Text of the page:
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COMPUTER-TO-PLATE -- CTP Editions

May 2001
BY MARK SMITH


Deadline rule the realm in the publication market segment. Even the legendary power wielded by advertisers at some point must give way to the march of the calendar, if the next edition is to get out. At the same time, gaining an extra day to sell or a little more time to get late ads in can make a world of difference in profitability.

The pressure to make every moment count has provided strong motivation for publication printers to implement computer-to-plate workflows. However, having that weekly or monthly publication date on the cover decreases the margin for error. It's also been suggested that the market segment's early and rapid adoption of CTP had more to do with competitive pressure than ROI.

Since the leading publication printers typically have past the halfway point in converting to CTP production, it seemed like a good time to see how some are standing up to the test.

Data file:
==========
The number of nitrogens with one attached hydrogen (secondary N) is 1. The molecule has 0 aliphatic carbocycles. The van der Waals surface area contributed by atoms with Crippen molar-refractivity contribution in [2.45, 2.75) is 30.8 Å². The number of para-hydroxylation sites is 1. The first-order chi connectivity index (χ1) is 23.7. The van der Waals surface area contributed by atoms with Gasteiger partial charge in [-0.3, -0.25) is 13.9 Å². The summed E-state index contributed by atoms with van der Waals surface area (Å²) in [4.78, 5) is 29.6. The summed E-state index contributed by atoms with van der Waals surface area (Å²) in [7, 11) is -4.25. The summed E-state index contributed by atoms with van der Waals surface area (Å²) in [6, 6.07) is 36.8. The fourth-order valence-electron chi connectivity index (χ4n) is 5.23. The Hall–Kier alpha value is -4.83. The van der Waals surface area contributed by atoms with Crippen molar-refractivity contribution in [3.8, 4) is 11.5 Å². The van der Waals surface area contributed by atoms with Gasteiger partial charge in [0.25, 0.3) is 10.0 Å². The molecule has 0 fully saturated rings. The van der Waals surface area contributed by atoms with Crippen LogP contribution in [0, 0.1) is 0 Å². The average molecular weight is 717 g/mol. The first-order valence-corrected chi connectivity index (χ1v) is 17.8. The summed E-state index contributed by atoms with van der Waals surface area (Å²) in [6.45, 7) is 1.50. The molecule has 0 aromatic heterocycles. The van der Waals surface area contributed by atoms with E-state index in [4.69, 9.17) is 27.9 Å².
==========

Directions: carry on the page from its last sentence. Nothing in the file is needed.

The Banta Publications Group (BPG) installed its first digital platesetter in 1997. Today, about 60 percent of the work at its Kansas City plant is CTP based, and the usage rate for its Long Prairie, MN, operation is closer to 50 percent, reports Patrick J. Aho, prepress superintendent. He believes the introduction of thermal plate technology and effective copy-dot scanning were key enabling technologies for the use of CTP by publication printers.

Even as the percentage of its titles produced via CTP continues to grow, Aho says Banta has found there are several issues that may hold a publisher back.

  • Cost, particularly for copy-dot scanning of ads supplied as film;

  • Experience level of the publisher's personnel in preparing print-ready files, whether they be native Quark, PostScript or PDF;

  • Comfort level with using a digital proofing solution instead of Matchprints or another film-based solution; and

  • Concerns about handling digital ads.


A big part of the cost issue for publishers is figuring out who pays for what, which also ties into who does what, Aho points out. If the publisher is used to working with a third-party prepress operation that supplied stripped-up flats, what happens to that relationship—and the corresponding charges—when files are being supplied to the printer? Also, publishers typically can't pass along the cost of copy-dot scanning ad films, but they may not have the expertise or infrastructure to handle digital ads—should advertisers be willing and able to provide them.
 

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